Today’s guest post comes from Martin Van Ryswyk, Vice President of Engineering at DataStax.

The cloud promises many things for database users: transparent elasticity and scalability, high availability, lower cost and much more. As customers evaluate their cloud options -- from porting a legacy RDBMS to the cloud to solutions born in the cloud -- we would like to share our experience from running more than 300+ customers’ live systems in a cloud-native way.

At DataStax, we drive Apache CassandraTM. Designed for the cloud, Cassandra is a massively scalable, open-source NoSQL database designed from the ground up to excel at serving modern online applications. Cassandra easily manages the distribution of data across multiple data centers and cloud availability zones, can add capacity to live systems without impacting your application’s availability and provides extremely fast read/write operations.

One of the advantages of Google Compute Engine is its use of Persistent Disks. When an instance is terminated, the data is still persisted and can be re-connected to a new instance. This gives great flexibility to Cassandra users. For example, you can upgrade a node to a higher CPU/Memory limit without re-replicating the data or recover from the loss of a node without having to stream all of the data from other nodes in the cluster.

DataStax and Google engineers recently collaborated on running DataStax Enterprise (DSE) 3.2 on Google Compute Engine. The goal was to understand the performance customers can expect on Google’s Persistent Disk, which recently announced new performance and pricing tiers. DataStax Enterprise supports a purely cloud-native solution and can span on-premise and cloud instances for customers wanting a hybrid solution.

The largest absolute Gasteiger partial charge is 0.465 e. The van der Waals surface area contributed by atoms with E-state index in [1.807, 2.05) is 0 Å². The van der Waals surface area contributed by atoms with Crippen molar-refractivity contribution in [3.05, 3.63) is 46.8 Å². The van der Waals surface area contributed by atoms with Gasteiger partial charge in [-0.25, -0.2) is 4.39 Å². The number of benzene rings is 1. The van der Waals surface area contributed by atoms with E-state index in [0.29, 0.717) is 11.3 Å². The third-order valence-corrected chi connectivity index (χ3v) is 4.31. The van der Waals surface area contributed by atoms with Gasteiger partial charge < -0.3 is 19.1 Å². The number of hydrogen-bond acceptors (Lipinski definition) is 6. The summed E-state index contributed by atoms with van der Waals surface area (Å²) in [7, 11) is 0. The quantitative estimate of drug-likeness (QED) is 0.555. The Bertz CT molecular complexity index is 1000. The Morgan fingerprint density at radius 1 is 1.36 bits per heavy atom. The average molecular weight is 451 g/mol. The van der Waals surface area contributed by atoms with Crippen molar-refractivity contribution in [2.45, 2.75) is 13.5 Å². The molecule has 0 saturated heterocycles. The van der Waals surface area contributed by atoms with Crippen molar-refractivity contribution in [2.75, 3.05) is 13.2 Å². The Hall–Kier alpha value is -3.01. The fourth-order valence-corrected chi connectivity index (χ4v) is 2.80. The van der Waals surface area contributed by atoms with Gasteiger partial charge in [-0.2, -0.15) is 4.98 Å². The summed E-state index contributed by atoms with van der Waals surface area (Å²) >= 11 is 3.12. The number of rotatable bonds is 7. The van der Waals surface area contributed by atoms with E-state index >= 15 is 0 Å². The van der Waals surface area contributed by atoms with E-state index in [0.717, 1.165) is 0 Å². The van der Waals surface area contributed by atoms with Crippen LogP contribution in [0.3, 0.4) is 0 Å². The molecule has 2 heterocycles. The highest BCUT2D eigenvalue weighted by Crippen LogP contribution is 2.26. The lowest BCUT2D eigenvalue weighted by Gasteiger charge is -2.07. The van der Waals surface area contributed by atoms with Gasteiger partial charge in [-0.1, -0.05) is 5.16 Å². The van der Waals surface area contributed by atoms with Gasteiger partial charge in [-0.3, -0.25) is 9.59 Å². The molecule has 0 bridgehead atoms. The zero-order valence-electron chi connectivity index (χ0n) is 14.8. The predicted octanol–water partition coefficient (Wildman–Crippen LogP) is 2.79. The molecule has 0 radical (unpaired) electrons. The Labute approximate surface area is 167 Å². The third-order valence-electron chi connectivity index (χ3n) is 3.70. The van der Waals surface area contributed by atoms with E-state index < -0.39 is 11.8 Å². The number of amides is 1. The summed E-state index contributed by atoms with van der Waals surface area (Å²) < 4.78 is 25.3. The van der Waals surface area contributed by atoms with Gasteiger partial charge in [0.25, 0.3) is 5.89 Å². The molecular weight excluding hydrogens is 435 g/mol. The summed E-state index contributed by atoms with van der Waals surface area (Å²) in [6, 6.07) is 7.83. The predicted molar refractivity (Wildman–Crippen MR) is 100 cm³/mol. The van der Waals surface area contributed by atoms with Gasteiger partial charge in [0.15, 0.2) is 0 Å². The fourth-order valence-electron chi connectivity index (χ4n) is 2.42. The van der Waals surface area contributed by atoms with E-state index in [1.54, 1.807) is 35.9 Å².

Tests and results of DataStax Enterprise on Google Compute Engine
We were very interested to see how consistent the latency would be on Persistent Disks, as it represents a highly consistent storage with predictable and highly competitive pricing. Our tests started at the operational level and then moved into testing the robustness of our cluster (Cassandra ring) during failure and I/O under heavy load. All tests were run by DataStax, with Google providing configuration guidance. The resulting configuration file and methodology can be found here.

The key to consistent latency in Google Compute Engine is sizing one’s cluster so that each node stays within the throughput limits. Taking that guidance with our recommended configuration, we believe the results are readily replicable and applicable to your application. We tested three scenarios, all with positive outcomes:
  1. Operational stability of 100 nodes spread across two physical zones.
    • Objective: longevity test at 6,000 record per second (60 record/sec/node) for 72 hours.
    • Results: we saw trouble-free operation, where data tests completed without issue. Replication completed, where data streamed effortlessly across dual zones.
  2. Robustness during a reboot/failure through reconnecting Persistent Disks to an instance.
    • Objective: measure impact of terminating a node and re-connecting its disk to a new node.
    • Results: new nodes joined the Cassandra ring without having to be repaired and with no data loss (no streaming required). We did need to manage IP address changes for the new node.
  3. Push the limits of disk performance for a three node cluster.
    • Objective: measure response under load when approaching the disk throughput limit.
    • Results: Our tests showed a good distribution of latency during the tests, and 90% of the I/O write times were less than 8ms (see figures below depicting the medium latency and latency distribution). These results were while our load did not exceed the published throughput (I/O) thresholds (see caps for thresholds).
What’s next
We find Google Compute Engine and the implementation of Persistent Disks to be very promising as a platform for Cassandra. The next step in our partnership will be more extensive performance benchmarking of DataStax Enterprise. We look forward to publishing the results in a future blog post.

Figures for reference
The graph below shows median latency, a figure of merit indicating how much time it takes to satisfy a write request (in milliseconds):

The figure below depicts the distribution of latencies (ms) for write latencies. As noted above, 90% of write latencies were below 8ms, indicating the consistency of performance. The tight distribution within 1-4ms speaks to the predictability of performance.

-Contributed by Martin Van Ryswyk, Vice President of Engineering, DataStax